If only Assad had learned to stagedive

We know classical music from sitting still on a chair, enjoying complex abstract forms.
The complexity of a melody or a composition is said to be the core value of ‘civilisation’ and it is therefore completely unthinkable that a classical concert would look like this:

it is a classic in the hardcore scene though: gorilla biscuits

That is why it is all the more striking that it is precisely in this hardcore scene that the ideas of turning trees into civilians surface. If classical music makes one so civilised, why are the followers of such music almost always the same cultural elite that indulges in genocide in other areas? Should Assad have learned to stagedive?

The answer is: yes indeed. Connectedness, death, risk. Having death near. Seeking death. Overcoming fear. All that is of higher civilizational value than passively enjoying a complex structure.

This audience is also an extremely complex spin.

Complex gewriemel…met een stem voor native americans

How wonderful it is to see all this complex wriggling after that chilling ‘corona time’? And I can tell you from experience that it is extremely complex to come back from such a concert without bruises, and what you see here above is downright dangerous: it is a miracle that there were no deaths during this concert. But you come home with one feeling: goddamn, I am alive!

And that is precisely the idea. Connectedness, unity, energy. That requires a different attitude towards death. That the melodies are simple is certainly true. The complexity of these concerts is different.

That this complexity is inferior – the point of view of some people – I would rather turn it around: it is precisely stagediving that should be a standard part of the curriculum in schools. If only we had leaders who knew how to stagedive.

And yes, I can really enjoy Rachmaninov from time to time. But I can enjoy less the apes who think that their concoctions are vastly superior to those of nature, in every respect. That superiority complex is the most annoying contraction that nature is capable of – that is true enough.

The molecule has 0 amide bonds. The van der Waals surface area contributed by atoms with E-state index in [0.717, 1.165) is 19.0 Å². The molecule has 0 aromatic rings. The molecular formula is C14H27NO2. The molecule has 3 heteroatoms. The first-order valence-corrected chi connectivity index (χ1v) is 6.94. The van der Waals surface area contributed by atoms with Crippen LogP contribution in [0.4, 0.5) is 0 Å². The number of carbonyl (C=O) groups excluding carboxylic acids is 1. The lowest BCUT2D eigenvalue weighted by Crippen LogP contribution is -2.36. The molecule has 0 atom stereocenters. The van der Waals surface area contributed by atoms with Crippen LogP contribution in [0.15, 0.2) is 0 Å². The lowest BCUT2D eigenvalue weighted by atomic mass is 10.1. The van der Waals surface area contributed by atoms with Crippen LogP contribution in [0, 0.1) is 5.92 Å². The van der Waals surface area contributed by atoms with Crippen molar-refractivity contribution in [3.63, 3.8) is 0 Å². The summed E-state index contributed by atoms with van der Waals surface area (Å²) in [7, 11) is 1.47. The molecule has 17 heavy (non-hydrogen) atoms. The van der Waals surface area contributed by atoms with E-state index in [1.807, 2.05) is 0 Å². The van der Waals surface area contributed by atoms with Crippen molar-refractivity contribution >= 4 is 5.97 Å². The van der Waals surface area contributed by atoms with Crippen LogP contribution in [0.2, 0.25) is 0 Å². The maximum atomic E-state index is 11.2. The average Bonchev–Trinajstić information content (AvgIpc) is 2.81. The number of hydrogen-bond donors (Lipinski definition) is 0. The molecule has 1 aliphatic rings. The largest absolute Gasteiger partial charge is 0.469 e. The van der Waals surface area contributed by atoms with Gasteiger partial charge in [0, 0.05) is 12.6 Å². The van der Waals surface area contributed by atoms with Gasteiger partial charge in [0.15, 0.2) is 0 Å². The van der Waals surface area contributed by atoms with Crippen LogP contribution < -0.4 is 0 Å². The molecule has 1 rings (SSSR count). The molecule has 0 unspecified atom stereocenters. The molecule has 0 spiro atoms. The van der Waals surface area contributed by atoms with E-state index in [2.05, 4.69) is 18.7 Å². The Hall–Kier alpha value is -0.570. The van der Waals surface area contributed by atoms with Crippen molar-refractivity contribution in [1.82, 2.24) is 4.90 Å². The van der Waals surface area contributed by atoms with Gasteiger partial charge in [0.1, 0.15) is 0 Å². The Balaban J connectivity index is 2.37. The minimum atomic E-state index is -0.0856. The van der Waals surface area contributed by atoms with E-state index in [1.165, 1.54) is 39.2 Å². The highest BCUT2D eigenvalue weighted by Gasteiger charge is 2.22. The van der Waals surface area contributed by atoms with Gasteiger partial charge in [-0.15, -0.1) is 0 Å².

Mountains, giants and mushrooms – in this fairytale-like collection, magic whirls and swirls, yet another reality breaks through as well – the whole world turned into The Shining, and the pilgrimage to Szymborska’s grave, a simple stone in Krakow, fails at the last minute; a journey without check marks across sixteen national borders to his daughter, however, succeeds. In its combination of fairy-tale nature, historical background and eerily topical reality, this collection of poems is Benders’ best since he lost count.


You have no time to read this, but that is because you are no longer human. If something of the original person were still alive in you, the old mycelia of childhood, then you would learn a lot from this book, indeed, with its magical knowledge, it might become your most useful possession. A book about the human imagination, and how it managed to get into the iron grip of trans-dimensional cockroaches. Furthermore, there are also magical tips to substantially improve your life and your time acceleration, and M.H.H. Benders also makes light-hearted mincemeat of the entire Dutch literature, what more could you want!

If you don’t want to crawl around mars like a cyber insect under a scrubbed boot – which is on the agenda – then you’d do well to read this book.

The first collected work of Martinus Hendrikus Hogervorst-Benders comprises no fewer than 712 pages and weighs in at least 1.4 kilos in thin print. It is the most ambitious collection written in the last thirty years, and certainly one of the highlights of Dutch literature as a whole, in line with Snoek and van de Woestijne. Anyone with a heart for literature and who wants to read an ambitious book brimming with cast-iron poems instead of yet another typical Dutch-language ‘masterpiece’ will be delighted with the purchase of this brick.

The Microdose Bible is the worlds most comprehensive and complete oversight of mind altering substances, teacher plants and mushrooms. Dutch mycologist and philosopher M.H.H.Benders takes you on a magical journey full of wonder about what teachers nature has to offer. Includes the Psychosupersum, a guide that describes all known mental disorders and offers wisdom for their treatment. 

This book will be published end of 2022.